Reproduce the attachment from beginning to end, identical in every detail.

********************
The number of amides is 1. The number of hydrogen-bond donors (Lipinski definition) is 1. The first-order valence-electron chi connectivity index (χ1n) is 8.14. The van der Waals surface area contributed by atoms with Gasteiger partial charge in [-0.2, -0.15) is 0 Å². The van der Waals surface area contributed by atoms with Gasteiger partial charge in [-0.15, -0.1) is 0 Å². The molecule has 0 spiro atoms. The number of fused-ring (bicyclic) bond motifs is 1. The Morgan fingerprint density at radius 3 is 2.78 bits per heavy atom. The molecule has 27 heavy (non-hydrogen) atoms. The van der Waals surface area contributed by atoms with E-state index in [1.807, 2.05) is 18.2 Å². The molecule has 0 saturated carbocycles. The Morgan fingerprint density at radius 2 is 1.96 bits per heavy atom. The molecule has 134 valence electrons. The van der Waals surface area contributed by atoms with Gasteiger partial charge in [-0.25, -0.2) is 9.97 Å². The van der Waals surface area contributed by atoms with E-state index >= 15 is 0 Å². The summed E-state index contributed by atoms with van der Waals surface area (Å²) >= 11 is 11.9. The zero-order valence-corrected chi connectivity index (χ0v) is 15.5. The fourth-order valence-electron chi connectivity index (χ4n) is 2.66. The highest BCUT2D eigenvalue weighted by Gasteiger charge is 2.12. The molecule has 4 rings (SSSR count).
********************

The number of amides is 1. The number of hydrogen-bond donors (Lipinski definition) is 1. The first-order valence-electron chi connectivity index (χ1n) is 8.14. The van der Waals surface area contributed by atoms with Gasteiger partial charge in [-0.2, -0.15) is 0 Å². The van der Waals surface area contributed by atoms with Gasteiger partial charge in [-0.15, -0.1) is 0 Å². The molecule has 0 spiro atoms. The number of fused-ring (bicyclic) bond motifs is 1. The Morgan fingerprint density at radius 3 is 2.78 bits per heavy atom. The molecule has 27 heavy (non-hydrogen) atoms. The van der Waals surface area contributed by atoms with E-state index in [1.807, 2.05) is 18.2 Å². The molecule has 0 saturated carbocycles. The Morgan fingerprint density at radius 2 is 1.96 bits per heavy atom. The molecule has 134 valence electrons. The van der Waals surface area contributed by atoms with Gasteiger partial charge in [-0.25, -0.2) is 9.97 Å². The van der Waals surface area contributed by atoms with E-state index >= 15 is 0 Å². The summed E-state index contributed by atoms with van der Waals surface area (Å²) >= 11 is 11.9. The zero-order valence-corrected chi connectivity index (χ0v) is 15.5. The fourth-order valence-electron chi connectivity index (χ4n) is 2.66. The highest BCUT2D eigenvalue weighted by Gasteiger charge is 2.12. The molecule has 4 rings (SSSR count).